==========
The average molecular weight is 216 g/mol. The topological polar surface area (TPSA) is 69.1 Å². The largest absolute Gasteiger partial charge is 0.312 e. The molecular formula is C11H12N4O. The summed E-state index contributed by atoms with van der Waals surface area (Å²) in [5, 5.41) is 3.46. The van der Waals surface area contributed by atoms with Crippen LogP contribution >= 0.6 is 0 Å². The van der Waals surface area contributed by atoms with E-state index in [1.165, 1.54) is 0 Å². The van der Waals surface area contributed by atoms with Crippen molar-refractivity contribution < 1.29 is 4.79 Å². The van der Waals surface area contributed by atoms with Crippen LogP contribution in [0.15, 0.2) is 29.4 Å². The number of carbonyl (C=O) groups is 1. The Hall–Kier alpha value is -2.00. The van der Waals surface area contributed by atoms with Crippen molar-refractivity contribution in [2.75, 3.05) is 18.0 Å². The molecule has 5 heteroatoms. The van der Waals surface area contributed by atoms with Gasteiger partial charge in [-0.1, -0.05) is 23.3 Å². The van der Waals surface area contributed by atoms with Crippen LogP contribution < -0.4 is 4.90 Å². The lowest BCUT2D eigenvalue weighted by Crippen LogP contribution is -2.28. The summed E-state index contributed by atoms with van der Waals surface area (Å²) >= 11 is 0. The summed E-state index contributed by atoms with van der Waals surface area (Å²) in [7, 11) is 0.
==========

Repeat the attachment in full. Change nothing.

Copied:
The average molecular weight is 216 g/mol. The topological polar surface area (TPSA) is 69.1 Å². The largest absolute Gasteiger partial charge is 0.312 e. The molecular formula is C11H12N4O. The summed E-state index contributed by atoms with van der Waals surface area (Å²) in [5, 5.41) is 3.46. The van der Waals surface area contributed by atoms with Crippen LogP contribution >= 0.6 is 0 Å². The van der Waals surface area contributed by atoms with E-state index in [1.165, 1.54) is 0 Å². The van der Waals surface area contributed by atoms with Crippen molar-refractivity contribution < 1.29 is 4.79 Å². The van der Waals surface area contributed by atoms with Crippen LogP contribution in [0.15, 0.2) is 29.4 Å². The number of carbonyl (C=O) groups is 1. The Hall–Kier alpha value is -2.00. The van der Waals surface area contributed by atoms with Crippen molar-refractivity contribution in [2.75, 3.05) is 18.0 Å². The molecule has 5 heteroatoms. The van der Waals surface area contributed by atoms with Gasteiger partial charge in [-0.1, -0.05) is 23.3 Å². The van der Waals surface area contributed by atoms with Crippen LogP contribution < -0.4 is 4.90 Å². The lowest BCUT2D eigenvalue weighted by Crippen LogP contribution is -2.28. The summed E-state index contributed by atoms with van der Waals surface area (Å²) >= 11 is 0. The summed E-state index contributed by atoms with van der Waals surface area (Å²) in [7, 11) is 0.